Learning Haskell is hard, but it is really profitable. Haskell is not another boring functional thing. Yea, I know, you can write functional code in Python too. Haskell is just different.
The main great thing about Haskell is that it is so different from the rest of the languages I use, that it really affects the code I write, and the way I think about writing and structuring programs.
Below is a very nice summary of why Haskell is worth using.
Haskell gets static typing right
Statically typed languages are often seen as a relic of the past – old and clunky. Looking at languages such as C and Java, we’re used to writing down a lot of information in a program that just declares certain variables to be of certain types. And what do we get in return? Not all that much. Yes, granted, some errors are caught at compile time. But the price is high: we’ve cluttered up the code with noisy declarations. Often, code has to be duplicated or written in a more complicated way, just to satisfy the type checker. And then, we still have a significant risk of run-time type errors, because type casting is common-place and can fail at unexpected moments.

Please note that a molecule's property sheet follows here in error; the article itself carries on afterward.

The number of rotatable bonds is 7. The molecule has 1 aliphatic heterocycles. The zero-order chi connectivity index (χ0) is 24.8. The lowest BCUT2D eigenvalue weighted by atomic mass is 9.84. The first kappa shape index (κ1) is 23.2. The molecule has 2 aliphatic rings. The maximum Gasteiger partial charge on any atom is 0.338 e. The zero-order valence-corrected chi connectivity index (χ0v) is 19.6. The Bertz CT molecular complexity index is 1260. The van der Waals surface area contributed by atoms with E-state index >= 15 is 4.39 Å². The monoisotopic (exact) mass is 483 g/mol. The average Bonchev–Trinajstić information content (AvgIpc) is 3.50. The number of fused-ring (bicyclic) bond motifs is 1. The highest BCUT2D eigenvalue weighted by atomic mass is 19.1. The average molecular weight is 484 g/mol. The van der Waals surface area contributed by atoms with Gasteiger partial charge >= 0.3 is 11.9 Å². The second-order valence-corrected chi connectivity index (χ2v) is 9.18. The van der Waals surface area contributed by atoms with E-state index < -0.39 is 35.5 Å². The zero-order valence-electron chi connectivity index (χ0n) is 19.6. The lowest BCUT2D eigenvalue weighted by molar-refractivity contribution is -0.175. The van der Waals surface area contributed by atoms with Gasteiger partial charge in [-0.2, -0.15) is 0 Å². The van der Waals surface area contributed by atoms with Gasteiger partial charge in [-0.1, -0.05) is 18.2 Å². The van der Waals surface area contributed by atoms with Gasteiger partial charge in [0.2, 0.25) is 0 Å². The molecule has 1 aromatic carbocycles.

So it isn’t a big surprise that dynamically typed languages are now very fashionable. They promise to achieve much more in less time, simply by getting rid of static type checking.
However, I want to argue that we shouldn’t be too keen on giving up the advantages of static types, and instead start using programming languages that get static typing right. Many functional languages such as Scala, F#, OCaml and in particular Haskell are examples of programming languages with strong static type systems that try not to get in the way, but instead guide and help the programmer.